With so many choices, we could easily find ourselves paralyzed into doing nothing. But God has a better way!
Diversity in the church
I love the church! I love that we are all one body and yet we have so many different expressions. There is a wonderful diversity in the church because each and every human being is unique. It thrills me to read in Christian Week and Faith Today about the many ways Christians in Canada are pursuing their calls. We are a creative people! With all this creativity, how to decide what to do?
First, we should recognize that we are all called to share the good news of Jesus Christ and to share God’s compassionate love. So we all do that as opportunities arise. I can’t say “I’m not called to be evangelist, so I won’t say anything to my co-worker right beside me.” No. I may not have the ministry of an evangelist, but I do have the responsibility to share Christ. So when opportunity presents itself, we do our part for the full mission of the church. This is passive ministry — recognizing opportunity that comes our way and acting upon it.
But when it comes to proactive ministry — deciding where to work, volunteer, or give money — we do have to make choices because we are finite human beings with limited means.
Fortunately, God has given each of us inclinations, passions, interests, and gifts that, together with our circumstances, cause us to gravitate towards one part of the mission or another.
He specifically calls some to a particular task, and others are free to choose based on who God made them to be. Some do this and others do that, but the beauty of diversity among Christians is that together we get the job done.
Because of diversity in the church, I can do what God called me to do, fund what he gave me a concern for, and trust that the gaps that I leave will be filled by someone else whom God is using differently.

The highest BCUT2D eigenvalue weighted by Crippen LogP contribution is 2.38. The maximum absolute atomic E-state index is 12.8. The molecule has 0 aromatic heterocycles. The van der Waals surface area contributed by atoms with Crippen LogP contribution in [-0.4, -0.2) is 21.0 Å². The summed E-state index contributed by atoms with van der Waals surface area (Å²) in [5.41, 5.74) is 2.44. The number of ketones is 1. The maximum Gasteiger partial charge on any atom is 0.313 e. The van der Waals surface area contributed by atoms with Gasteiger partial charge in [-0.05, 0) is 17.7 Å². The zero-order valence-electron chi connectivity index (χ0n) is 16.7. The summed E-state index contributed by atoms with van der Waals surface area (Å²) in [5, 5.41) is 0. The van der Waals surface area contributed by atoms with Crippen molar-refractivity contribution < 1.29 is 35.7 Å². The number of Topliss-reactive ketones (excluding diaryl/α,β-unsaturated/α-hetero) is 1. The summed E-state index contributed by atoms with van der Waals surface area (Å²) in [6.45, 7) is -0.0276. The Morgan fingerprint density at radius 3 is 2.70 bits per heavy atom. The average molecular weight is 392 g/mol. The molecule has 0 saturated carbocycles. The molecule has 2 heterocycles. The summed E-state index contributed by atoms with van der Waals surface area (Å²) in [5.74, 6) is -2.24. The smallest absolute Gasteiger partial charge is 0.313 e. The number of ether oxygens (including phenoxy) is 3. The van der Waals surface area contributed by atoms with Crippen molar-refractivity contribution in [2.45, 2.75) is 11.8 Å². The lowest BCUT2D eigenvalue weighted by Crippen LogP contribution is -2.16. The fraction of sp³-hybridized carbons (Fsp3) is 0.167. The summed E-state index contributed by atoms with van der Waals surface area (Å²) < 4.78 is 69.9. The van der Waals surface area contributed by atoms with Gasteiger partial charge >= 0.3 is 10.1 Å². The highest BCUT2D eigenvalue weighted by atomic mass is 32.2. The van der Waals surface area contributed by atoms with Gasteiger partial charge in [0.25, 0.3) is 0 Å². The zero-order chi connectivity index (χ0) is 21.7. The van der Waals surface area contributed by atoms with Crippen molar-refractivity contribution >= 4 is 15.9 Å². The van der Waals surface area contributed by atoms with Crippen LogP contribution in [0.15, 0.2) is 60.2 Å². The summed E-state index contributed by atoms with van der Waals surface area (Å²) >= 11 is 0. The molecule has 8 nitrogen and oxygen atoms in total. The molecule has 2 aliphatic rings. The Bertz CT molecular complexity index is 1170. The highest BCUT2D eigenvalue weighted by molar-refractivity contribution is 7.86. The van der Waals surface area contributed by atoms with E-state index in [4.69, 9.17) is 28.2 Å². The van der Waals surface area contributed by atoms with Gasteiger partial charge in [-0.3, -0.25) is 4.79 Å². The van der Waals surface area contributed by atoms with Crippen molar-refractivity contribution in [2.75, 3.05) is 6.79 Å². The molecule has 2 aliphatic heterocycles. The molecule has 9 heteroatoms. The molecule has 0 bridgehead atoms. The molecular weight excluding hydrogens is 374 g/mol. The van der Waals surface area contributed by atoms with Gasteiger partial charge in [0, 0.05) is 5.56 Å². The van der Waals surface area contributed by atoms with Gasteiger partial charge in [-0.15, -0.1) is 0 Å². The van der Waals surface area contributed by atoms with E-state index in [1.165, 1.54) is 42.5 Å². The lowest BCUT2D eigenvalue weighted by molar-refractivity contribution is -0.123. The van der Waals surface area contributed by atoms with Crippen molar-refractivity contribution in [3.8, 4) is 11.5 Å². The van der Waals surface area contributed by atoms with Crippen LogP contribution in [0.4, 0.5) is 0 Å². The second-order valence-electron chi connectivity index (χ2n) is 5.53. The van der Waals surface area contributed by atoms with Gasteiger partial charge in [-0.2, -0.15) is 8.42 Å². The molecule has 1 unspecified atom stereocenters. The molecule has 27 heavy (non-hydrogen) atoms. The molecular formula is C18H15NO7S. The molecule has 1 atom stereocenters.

Balancing your life
So if you see some of the above indicators in your own life, there are some easy things you can do keep yourself healthy and balanced.
- Start by having some mercy and grace for people who have a different call from yours and whom God is using differently. Remember that you don’t have their passion for their part of the mission.
- Find out what others are doing. Go visit ministries that have missions completely different from your own. Awaken yourself to the great work being done by other parts of the church.
- Broaden your horizons. Slow down and enjoy God’s beautiful world.
- Watch a sunset.
- Smell the flowers.
- Feel the breeze.
- Enjoy the arts; go to the symphony or visit an art museum.
- Read a book that is not related to your mission work.
- Visit a friend and talk about their passion.
- Get a hobby.
- Take a vacation.
- Go on a spiritual retreat and let the Spirit refresh you.
- Let others minister to you.
I appreciate each and every Christian who is following Christ and obeying him by responding and doing what he wants them to do. We are accomplishing something great together!
But now God has placed the members, each one of them, in the body, just as He desired.
1 Cor 12:18